• The administration will try to engage Syria and Iran but won’t get anything real out of them. Let’s see how long it takes the administration to realize this.
  • Even Arab states have largely stopped their old propaganda line: “Solve the Arab-Israeli conflict and all other problems will disappear. Of course, there’s a wide gap between what’s said in private and in public.

In reality, though, Morocco, Algeria, and Tunisia are scared of Islamism; Egypt, Jordan, and Saudi Arabia are afraid of Iran, Shia Muslim power, and Islamism; smaller Gulf states are just interested in making money and living well (not that there’s anything wrong with that); Lebanese are desperately trying to survive an Iran-Syrian onslaught; and Iraqis are trying to end their internal conflict and build a stable government.

That doesn’t mean regional leaders won’t keep using Israel as scapegoat. They’re unable and unwilling to make peace; but they don’t want war either and are more interested in getting U.S. protection from Tehran than a Palestinian state. They’ll simultaneously be pleased if Israel destroyed Iran’s nuclear facilities and denounce Israel for “aggression.” Why not have your baklava and eat it, too?

We’re in a new Middle East, or rather a battle between two new Middle Easts. This isn’t the old Middle East of Arab nationalist regimes striving for regional hegemony and using the Palestinians as a tool in that battle. Nor is it the new Middle East of 1990s’ hopes for peace and democracy.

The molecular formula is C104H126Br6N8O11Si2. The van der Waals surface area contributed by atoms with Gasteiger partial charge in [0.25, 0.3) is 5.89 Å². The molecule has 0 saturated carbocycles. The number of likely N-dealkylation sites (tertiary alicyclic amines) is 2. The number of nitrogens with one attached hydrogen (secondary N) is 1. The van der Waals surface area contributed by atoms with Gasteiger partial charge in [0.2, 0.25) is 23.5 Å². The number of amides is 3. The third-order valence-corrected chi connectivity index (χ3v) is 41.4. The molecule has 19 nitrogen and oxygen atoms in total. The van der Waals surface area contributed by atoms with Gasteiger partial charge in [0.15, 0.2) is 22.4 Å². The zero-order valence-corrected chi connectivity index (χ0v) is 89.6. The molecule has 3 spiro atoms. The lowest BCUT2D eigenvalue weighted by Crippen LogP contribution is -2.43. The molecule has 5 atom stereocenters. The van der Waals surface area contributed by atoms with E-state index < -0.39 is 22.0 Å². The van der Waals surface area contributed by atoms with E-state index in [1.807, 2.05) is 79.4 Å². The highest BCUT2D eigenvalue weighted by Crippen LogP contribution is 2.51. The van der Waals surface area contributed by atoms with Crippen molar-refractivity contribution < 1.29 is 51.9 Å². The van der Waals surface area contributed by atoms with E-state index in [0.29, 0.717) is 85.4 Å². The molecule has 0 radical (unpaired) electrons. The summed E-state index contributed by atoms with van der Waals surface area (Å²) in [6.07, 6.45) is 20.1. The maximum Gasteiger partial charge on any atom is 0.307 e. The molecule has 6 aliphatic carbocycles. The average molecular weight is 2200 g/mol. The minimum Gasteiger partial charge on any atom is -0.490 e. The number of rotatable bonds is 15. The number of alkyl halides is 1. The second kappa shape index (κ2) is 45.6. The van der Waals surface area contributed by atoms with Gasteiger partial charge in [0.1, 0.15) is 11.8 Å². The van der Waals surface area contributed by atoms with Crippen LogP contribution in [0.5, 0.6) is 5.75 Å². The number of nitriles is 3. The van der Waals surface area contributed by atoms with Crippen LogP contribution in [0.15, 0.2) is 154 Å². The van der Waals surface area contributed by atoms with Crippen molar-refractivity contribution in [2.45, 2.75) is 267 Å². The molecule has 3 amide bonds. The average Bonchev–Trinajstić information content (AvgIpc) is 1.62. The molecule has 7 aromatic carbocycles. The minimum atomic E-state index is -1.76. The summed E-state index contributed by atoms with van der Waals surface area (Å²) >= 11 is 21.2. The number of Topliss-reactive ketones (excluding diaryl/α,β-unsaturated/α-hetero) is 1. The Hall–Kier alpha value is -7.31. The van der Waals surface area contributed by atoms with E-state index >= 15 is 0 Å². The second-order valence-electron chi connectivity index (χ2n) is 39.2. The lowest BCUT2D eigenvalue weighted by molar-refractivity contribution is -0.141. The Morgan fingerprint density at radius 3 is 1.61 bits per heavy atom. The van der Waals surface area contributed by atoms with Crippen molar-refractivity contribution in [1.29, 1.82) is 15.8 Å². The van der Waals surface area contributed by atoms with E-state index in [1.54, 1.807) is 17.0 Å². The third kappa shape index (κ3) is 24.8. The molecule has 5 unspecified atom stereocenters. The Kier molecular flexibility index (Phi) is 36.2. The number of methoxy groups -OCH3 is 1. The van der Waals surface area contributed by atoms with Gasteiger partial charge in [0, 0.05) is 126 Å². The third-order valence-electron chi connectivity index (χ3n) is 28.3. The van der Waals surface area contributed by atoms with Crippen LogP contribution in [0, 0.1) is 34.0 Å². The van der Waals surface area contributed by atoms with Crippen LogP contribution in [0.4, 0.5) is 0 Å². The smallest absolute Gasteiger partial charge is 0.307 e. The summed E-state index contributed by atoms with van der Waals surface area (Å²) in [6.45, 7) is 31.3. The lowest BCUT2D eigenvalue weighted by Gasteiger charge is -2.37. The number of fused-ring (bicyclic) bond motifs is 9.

The choice is between the Iran-Syria model for a region of “resistance” (fighting Israel and America as top priority; installing Islamist regimes) and that of Arab states resisting Islamism and Iranian hegemony.

Anyone unprepared to deal with these realities is incapable of understanding what’s going on now and what will happen in coming years. The Obama administration is wrong in making conciliation with sworn, ideologically sincere enemies its main theme rather than building a united front against radical Islamism and Iranian imperialism. At the same time, though, it doesn’t seem to be intoxicated with the bash-Israel-and-save-the-world fantasy.

Barry Rubin is director of the Global Research in International Affairs (GLORIA) Center and editor of the Middle East Review of International Affairs (MERIA) Journal. His latest books are The Israel-Arab Reader (seventh edition), with Walter Laqueur (Viking-Penguin); the paperback edition of The Truth About Syria (Palgrave-Macmillan); A Chronological History of Terrorism, with Judy Colp Rubin, (Sharpe); and The Long War for Freedom: The Arab Struggle for Democracy in the Middle East (Wiley). To read and subscribe to MERIA and other GLORIA Center publications or to order books, visit

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Israel’s new reality